The Sunday Sermon: Called into the Kingdom

January 22, 2023. Third Epiphany and Cathedral Day
Penelope Bridges

“Jesus went throughout Galilee,… proclaiming the good news of the Kingdom and curing every disease and every sickness among the people.”

Every year at this time we hear this good news and the invitation from Jesus: “Repent, follow me.” We read of the dramatic response of the disciples: they drop everything and follow him on the Way. They hear the voice of Jesus, and their world turns upside down: all priorities change. Business, family, security, all of these become unimportant as they devote their lives to the good news of the Gospel.

But the call to follow Jesus isn’t the whole story of this Gospel. We might need to pay attention to what comes before that invitation: Jesus first says, “Repent, for the kingdom of heaven has come near.” Before we set off to follow Jesus, we have some homework to do. We are to repent; we are to spend some time in reflection on our past lives and come to terms with the mistakes and wrong decisions we have made. We are to face the idols in our lives, whether money, or power, or ambition, and resolve to knock them down. We are to free ourselves from the past in order to step forward into the future. And why should we do this? Because the Kingdom of Heaven has come near.

When Jesus moves into the neighborhood, the Kingdom of Heaven is near. Jesus brings with him a new way of life, a life focused outward, a life of generosity and gratitude, a life that is content with enough, a life that creates connection and community, that lets go of fear and anxiety, and embraces the surprising power of the Holy Spirit. That’s Kingdom living. The Kingdom of Heaven isn’t something in the distant future or the next life: it is here and now, if we only dare to embrace it. It is a way of life that can transform this world, in this time.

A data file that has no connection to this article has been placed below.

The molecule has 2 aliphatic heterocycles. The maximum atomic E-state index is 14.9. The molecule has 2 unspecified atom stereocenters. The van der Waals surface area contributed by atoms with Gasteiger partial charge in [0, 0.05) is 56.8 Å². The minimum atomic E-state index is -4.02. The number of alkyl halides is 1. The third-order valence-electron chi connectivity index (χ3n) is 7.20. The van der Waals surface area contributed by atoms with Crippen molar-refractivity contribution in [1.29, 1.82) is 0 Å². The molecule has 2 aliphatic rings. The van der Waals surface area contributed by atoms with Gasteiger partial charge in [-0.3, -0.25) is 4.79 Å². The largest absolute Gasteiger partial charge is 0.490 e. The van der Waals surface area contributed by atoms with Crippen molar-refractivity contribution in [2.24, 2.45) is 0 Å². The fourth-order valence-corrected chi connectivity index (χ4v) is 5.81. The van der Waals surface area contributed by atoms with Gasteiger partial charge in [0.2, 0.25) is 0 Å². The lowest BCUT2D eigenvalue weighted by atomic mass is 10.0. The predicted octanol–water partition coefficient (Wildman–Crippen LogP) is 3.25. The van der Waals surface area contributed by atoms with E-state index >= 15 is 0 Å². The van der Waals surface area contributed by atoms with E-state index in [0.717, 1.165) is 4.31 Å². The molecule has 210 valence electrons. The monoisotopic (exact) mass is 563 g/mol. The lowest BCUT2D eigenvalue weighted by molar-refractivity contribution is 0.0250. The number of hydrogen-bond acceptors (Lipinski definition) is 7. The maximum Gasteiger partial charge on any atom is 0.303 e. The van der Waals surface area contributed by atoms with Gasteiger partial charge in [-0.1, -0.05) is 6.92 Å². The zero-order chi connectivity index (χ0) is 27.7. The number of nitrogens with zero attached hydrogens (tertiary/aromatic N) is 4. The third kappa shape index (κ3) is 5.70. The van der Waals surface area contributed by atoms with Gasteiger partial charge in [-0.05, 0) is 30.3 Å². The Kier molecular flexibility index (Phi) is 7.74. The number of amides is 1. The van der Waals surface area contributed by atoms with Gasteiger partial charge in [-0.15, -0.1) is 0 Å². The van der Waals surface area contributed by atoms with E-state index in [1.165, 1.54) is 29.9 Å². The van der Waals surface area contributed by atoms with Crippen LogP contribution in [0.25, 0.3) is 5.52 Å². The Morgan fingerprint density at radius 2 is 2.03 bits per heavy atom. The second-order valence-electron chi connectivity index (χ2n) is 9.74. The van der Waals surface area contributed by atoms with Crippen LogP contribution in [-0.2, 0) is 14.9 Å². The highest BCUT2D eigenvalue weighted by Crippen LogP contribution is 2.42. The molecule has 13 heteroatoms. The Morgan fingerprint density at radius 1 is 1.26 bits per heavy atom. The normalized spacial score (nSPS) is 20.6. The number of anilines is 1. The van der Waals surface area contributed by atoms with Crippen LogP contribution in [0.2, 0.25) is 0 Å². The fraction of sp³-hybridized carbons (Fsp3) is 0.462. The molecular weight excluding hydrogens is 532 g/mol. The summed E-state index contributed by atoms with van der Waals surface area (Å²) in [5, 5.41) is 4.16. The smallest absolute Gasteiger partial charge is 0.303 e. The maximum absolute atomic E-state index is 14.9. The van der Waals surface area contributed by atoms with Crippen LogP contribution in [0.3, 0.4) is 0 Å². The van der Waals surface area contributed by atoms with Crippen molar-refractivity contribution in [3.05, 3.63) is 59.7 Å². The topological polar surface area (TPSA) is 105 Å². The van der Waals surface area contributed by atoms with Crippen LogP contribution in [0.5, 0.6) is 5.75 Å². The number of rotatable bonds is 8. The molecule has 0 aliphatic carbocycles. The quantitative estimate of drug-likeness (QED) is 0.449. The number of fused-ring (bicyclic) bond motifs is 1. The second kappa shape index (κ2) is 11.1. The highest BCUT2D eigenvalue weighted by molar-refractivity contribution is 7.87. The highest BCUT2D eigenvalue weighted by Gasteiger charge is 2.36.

Jesus says, “From now on, you will be fishing for people.”

When I was growing up in Northern Ireland we used to eat a lot of herring – a smallish cold-water ocean fish. It was a cheap and plentiful source of protein. There were tons of herring in the waters close to the Irish coast, and it was easy to harvest them. But as time went on, herring got more expensive, because they were overfished in the North Sea, and fisherfolk had to go further and work harder to fill their nets. The UK almost went to war with Iceland over access to fishing grounds. We had to change our diet, and the fishing industry had to make some major adjustments.

There was a time in the last century when a church could simply open its doors and people would flood in: pews and Sunday School rooms were packed, and there was no need to make any effort to attract people to church. Today that is no longer the case. The institution of church has lost much of its credibility thanks to revelations of abuse and discrimination. The social revolution of the 60’s produced a generation who didn’t raise their children in church. People now have many more options for how to spend their time – and they have less free time to spend, thanks to an unhealthy work culture that demands more and more from employees, plus the cost of housing which forces so many to take multiple jobs.

For these reasons and more, people aren’t lining up to spend several hours a week in our churches. If we are really going to fish for people, as Jesus says, we will need to go out to where the people are. That’s the rationale for Ashes to Go, for making our space available for popular cultural events, for walking the neighborhood. It’s why we started streaming our services and why we created Faith to Go. The model that served us well 50 or even 30 years ago no longer works, and we have to work harder to bring home the harvest.